The first kind of conflict are the conflicts that have a solution.  The focus is usually on the problem and can be easily solved.  39 percent of all conflicts are solvable. However, 61 percent of all conflicts are perpetual and continue to come up time and time again.  Perpetual conflicts have to do with an individual’s personality or deeply held values.  For example: often in a relationship there is a saver and a spender or one who is very neat or one who is very messy.  Sometimes an introvert marries and extrovert.  These have to do more with personalities are not really solvable.  Perpetual conflicts can also be centered around deeply held values.  There was a story in the book about a couch surfing friend who one partner felt was taking advantage.  When they discussed the situation, the wife discovered that this couch surfing friend had been there for her husband when he was a teen going through a rough time.  He felt that he needed to be there for his friend in his time of need.  Sometimes such perpetual conflicts center around a child with special needs or an on-going illness that is not going away.  Such conflicts are not solvable. 

Once again 61 percent of all conflicts are perpetual.  

What a couple can do with such conflicts is to manage them… they talk about them, they seek to learn what their spouse needs around that concern.  They accept influence.  For example, as an introvert, I can get tired and crabby when I am around the very large family of my husband.  They are lovely people but I can just get worn out with all of the activity and talking etc.  At one time, this was a conflict for us.  But I learned that there are a number of things I can do and my spouse who has become understanding around this is fine with these strategies.  I can limit my time, drive separately.  If it’s a long family trip, I can make sure we have our own space and that it’s ok for me to retreat to re-energize myself.  We will never have a solution but can continue to talk about this, come up with ways to meet my needs and my spouses needs around this concern.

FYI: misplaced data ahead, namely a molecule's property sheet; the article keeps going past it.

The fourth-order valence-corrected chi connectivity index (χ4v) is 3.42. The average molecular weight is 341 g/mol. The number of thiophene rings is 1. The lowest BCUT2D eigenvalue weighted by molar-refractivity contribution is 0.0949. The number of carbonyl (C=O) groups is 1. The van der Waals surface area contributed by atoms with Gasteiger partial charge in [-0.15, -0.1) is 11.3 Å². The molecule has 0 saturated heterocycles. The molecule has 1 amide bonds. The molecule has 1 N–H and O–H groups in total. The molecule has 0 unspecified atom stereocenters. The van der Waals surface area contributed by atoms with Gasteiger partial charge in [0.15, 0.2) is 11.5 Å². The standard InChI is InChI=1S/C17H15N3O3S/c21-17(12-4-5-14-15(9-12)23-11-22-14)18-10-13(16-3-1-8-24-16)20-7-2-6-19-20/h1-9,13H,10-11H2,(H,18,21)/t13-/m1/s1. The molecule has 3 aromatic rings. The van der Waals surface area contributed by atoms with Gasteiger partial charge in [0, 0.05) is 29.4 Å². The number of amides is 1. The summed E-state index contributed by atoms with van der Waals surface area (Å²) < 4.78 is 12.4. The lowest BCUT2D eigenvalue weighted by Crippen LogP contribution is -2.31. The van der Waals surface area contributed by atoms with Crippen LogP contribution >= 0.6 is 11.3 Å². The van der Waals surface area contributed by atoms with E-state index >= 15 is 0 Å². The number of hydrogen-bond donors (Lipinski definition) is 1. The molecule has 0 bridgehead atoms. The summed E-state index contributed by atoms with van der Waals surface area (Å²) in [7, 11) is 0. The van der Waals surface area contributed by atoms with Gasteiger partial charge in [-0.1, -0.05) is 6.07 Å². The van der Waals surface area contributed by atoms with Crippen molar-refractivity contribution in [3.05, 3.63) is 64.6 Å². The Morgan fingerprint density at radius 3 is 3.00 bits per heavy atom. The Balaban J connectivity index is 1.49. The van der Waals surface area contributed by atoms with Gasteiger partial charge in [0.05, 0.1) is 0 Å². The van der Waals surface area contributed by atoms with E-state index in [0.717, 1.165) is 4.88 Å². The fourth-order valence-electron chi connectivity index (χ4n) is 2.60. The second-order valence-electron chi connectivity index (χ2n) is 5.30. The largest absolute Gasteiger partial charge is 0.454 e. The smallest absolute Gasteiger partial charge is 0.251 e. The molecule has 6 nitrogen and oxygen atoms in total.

Fourth, Use strategies to solve the solvable problems.

Let’s take a look at some very practical strategies that help people solve problems. 

One: Use a soft start-up

What is a soft start-up?  It is simply bringing up an issue or concern with kindness.  There is a soft-start-up formula that many of you have already heard of.  This formula involves using “I” statements and then stating the need and being specific about what one needs for it to be resolved.  It sounds like this:  “when you are busy so many hours at work, I feel lonely and I miss you.  I need you to set aside some time just for me.  How about we go out to dinner and a movie this Friday.” 

Usually when a soft start-up is used, the conversation begins with kindness and has a better chance of ending well. 

Second: Learn to make and receive repairs.

We are not perfect in our engagements with one another and sometimes we hurt one another or start the conversation a bit harshly.  We can repair.